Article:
What happened

Shares of Urban Outfitters (NASDAQ:URBN) closed down 9.9% on May 21, following the market's reaction to its first-quarter earnings results and forward guidance.

On one hand, the company's first-quarter results came in ahead of expectations. Sales were $864.4 million, a tiny 1% increase from last year but ahead of analyst estimates of $857 million. Earnings were $0.31 per share, down from $0.38 per share year over year but on par with investors' expectations. 

Man scratches head while looking at chalkboard with question marks on it.

Urban Outfitters left investors with some big questions. Image source: Getty Images.

So what

When a company's quarterly results meet expectations and the stock sells off sharply, it's almost always because of future expectations. That was certainly the case for Urban Outfitters today. 

In this case, it appears investors weren't thrilled with the retailer's new clothing rental service, which it has launched under the Nuuly name brand. This service, which is a subscription-based model -- everyone loves recurring revenue, right? -- will cost customers $88 per month, giving subscribers a six-item box of clothing each month, which they can wear, and even purchase if they choose. 

So what's the problem? In short, Nuuly is expected to cost Urban Outfitters a lot of money over the next couple of quarters before management really gets any sense of how much it will contribute to sales and earnings. 

Now what

If there's one thing Mr. Market hates, it's uncertainty, and frankly, Urban Outfitters' new rental service is adding a substantial amount of expense. On the Q1 earnings call, CFO Frank Conforti said Nuuly would add $3 million in mostly sales, general, and administrative expenses in the second quarter alone, but he didn't offer any estimates on what management is projecting this new service to contribute to the company's revenues or earnings.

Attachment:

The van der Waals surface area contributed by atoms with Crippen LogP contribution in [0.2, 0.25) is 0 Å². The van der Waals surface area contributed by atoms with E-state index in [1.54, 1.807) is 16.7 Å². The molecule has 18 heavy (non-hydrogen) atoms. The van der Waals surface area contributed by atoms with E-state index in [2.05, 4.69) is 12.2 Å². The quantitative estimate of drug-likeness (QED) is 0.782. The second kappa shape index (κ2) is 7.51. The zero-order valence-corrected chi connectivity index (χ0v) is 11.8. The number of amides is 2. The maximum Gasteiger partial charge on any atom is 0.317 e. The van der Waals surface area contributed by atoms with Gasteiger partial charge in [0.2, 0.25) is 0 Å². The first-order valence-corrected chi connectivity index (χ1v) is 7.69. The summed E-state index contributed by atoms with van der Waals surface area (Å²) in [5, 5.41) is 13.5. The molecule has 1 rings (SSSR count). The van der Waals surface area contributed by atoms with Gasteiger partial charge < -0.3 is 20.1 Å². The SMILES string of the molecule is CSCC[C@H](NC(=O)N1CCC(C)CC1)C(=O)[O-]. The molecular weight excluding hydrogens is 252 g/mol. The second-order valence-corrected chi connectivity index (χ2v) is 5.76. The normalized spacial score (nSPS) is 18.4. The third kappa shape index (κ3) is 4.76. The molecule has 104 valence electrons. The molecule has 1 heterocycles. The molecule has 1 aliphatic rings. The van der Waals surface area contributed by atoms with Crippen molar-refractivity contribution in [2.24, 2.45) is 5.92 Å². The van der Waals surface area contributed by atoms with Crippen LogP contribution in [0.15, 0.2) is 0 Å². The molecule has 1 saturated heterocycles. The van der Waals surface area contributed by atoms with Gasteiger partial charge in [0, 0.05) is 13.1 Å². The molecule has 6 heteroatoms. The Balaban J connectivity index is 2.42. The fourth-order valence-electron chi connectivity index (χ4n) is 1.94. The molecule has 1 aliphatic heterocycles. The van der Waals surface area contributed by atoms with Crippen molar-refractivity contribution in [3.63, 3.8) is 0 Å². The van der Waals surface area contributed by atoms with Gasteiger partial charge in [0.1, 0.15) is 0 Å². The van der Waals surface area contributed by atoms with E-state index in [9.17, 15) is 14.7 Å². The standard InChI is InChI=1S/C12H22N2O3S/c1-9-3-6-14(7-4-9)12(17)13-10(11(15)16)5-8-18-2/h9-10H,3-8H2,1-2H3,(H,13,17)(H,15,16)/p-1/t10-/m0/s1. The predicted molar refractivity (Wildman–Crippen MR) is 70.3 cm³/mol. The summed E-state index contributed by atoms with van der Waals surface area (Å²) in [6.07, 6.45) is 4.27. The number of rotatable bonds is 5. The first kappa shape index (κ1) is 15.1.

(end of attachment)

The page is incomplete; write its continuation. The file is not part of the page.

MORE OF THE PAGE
So let's tally this all up: Urban Outfitters just reported nearly flat revenue in the quarter, declining profits, and the launch of a new, relatively unexplored clothing rental program that will cost it at least $3 million in added expense, with no projection for how much it would contribute to future returns. 

No wonder so many investors chose to take their money elsewhere today. Until the company can give us some idea of the potential economic value of Nuumi, I'd suggest anyone following the stock just keep window shopping for now. 

This article represents the opinion of the writer, who may disagree with the “official” recommendation position of a Motley Fool premium advisory service. We’re motley! Questioning an investing thesis -- even one of our own -- helps us all think critically about investing and make decisions that help us become smarter, happier, and richer.